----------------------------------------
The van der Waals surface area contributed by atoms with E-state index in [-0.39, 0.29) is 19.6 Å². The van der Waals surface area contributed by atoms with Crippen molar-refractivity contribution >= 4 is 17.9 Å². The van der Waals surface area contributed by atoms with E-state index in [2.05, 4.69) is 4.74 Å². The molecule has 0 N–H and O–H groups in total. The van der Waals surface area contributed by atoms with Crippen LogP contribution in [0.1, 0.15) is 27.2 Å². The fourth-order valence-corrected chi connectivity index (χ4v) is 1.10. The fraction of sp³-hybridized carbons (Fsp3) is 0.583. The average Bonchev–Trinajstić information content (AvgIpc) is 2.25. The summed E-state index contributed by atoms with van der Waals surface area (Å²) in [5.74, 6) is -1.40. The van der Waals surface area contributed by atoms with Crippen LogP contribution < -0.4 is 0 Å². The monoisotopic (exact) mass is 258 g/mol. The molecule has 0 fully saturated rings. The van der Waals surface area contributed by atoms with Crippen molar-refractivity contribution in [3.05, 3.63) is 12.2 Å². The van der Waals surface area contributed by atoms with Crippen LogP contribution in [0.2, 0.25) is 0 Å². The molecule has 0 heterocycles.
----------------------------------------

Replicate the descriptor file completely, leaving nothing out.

The van der Waals surface area contributed by atoms with E-state index in [-0.39, 0.29) is 19.6 Å². The van der Waals surface area contributed by atoms with Crippen molar-refractivity contribution >= 4 is 17.9 Å². The van der Waals surface area contributed by atoms with E-state index in [2.05, 4.69) is 4.74 Å². The molecule has 0 N–H and O–H groups in total. The van der Waals surface area contributed by atoms with Crippen LogP contribution in [0.1, 0.15) is 27.2 Å². The fourth-order valence-corrected chi connectivity index (χ4v) is 1.10. The fraction of sp³-hybridized carbons (Fsp3) is 0.583. The average Bonchev–Trinajstić information content (AvgIpc) is 2.25. The summed E-state index contributed by atoms with van der Waals surface area (Å²) in [5.74, 6) is -1.40. The van der Waals surface area contributed by atoms with Crippen LogP contribution < -0.4 is 0 Å². The monoisotopic (exact) mass is 258 g/mol. The molecule has 0 fully saturated rings. The van der Waals surface area contributed by atoms with Crippen molar-refractivity contribution in [3.05, 3.63) is 12.2 Å². The van der Waals surface area contributed by atoms with Crippen LogP contribution in [0.2, 0.25) is 0 Å². The molecule has 0 heterocycles.